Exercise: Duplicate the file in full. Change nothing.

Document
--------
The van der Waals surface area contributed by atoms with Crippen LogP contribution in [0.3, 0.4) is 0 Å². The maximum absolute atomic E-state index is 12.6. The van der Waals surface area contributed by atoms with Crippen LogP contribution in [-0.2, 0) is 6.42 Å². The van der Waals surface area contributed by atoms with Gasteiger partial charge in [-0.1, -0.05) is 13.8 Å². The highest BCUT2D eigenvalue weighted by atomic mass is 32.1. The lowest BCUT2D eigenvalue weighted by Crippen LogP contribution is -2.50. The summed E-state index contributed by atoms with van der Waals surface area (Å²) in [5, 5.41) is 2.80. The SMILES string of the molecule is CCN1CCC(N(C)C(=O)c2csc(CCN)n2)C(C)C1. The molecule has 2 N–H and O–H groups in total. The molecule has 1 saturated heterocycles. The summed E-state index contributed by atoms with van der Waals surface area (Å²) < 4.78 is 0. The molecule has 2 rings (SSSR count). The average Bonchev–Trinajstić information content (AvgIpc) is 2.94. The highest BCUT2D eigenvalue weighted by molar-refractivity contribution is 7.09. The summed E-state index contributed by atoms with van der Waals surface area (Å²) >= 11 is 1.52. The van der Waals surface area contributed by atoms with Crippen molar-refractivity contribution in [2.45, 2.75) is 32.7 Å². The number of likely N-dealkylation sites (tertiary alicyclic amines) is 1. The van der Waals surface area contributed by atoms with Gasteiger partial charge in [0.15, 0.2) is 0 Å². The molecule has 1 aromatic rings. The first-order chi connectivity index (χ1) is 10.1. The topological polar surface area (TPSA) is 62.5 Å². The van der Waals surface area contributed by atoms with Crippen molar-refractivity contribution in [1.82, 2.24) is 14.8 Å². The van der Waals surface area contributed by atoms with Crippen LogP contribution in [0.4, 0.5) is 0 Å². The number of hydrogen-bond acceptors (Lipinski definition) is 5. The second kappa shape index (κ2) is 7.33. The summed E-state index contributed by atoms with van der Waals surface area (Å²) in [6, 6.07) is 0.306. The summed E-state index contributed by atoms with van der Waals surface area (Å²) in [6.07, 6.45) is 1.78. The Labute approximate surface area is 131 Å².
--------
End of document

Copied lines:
The van der Waals surface area contributed by atoms with Crippen LogP contribution in [0.3, 0.4) is 0 Å². The maximum absolute atomic E-state index is 12.6. The van der Waals surface area contributed by atoms with Crippen LogP contribution in [-0.2, 0) is 6.42 Å². The van der Waals surface area contributed by atoms with Gasteiger partial charge in [-0.1, -0.05) is 13.8 Å². The highest BCUT2D eigenvalue weighted by atomic mass is 32.1. The lowest BCUT2D eigenvalue weighted by Crippen LogP contribution is -2.50. The summed E-state index contributed by atoms with van der Waals surface area (Å²) in [5, 5.41) is 2.80. The SMILES string of the molecule is CCN1CCC(N(C)C(=O)c2csc(CCN)n2)C(C)C1. The molecule has 2 N–H and O–H groups in total. The molecule has 1 saturated heterocycles. The summed E-state index contributed by atoms with van der Waals surface area (Å²) < 4.78 is 0. The molecule has 2 rings (SSSR count). The average Bonchev–Trinajstić information content (AvgIpc) is 2.94. The highest BCUT2D eigenvalue weighted by molar-refractivity contribution is 7.09. The summed E-state index contributed by atoms with van der Waals surface area (Å²) >= 11 is 1.52. The van der Waals surface area contributed by atoms with Crippen molar-refractivity contribution in [2.45, 2.75) is 32.7 Å². The number of likely N-dealkylation sites (tertiary alicyclic amines) is 1. The van der Waals surface area contributed by atoms with Gasteiger partial charge in [0.15, 0.2) is 0 Å². The molecule has 1 aromatic rings. The first-order chi connectivity index (χ1) is 10.1. The topological polar surface area (TPSA) is 62.5 Å². The van der Waals surface area contributed by atoms with Crippen molar-refractivity contribution in [1.82, 2.24) is 14.8 Å². The van der Waals surface area contributed by atoms with Crippen LogP contribution in [0.4, 0.5) is 0 Å². The number of hydrogen-bond acceptors (Lipinski definition) is 5. The second kappa shape index (κ2) is 7.33. The summed E-state index contributed by atoms with van der Waals surface area (Å²) in [6, 6.07) is 0.306. The summed E-state index contributed by atoms with van der Waals surface area (Å²) in [6.07, 6.45) is 1.78. The Labute approximate surface area is 131 Å².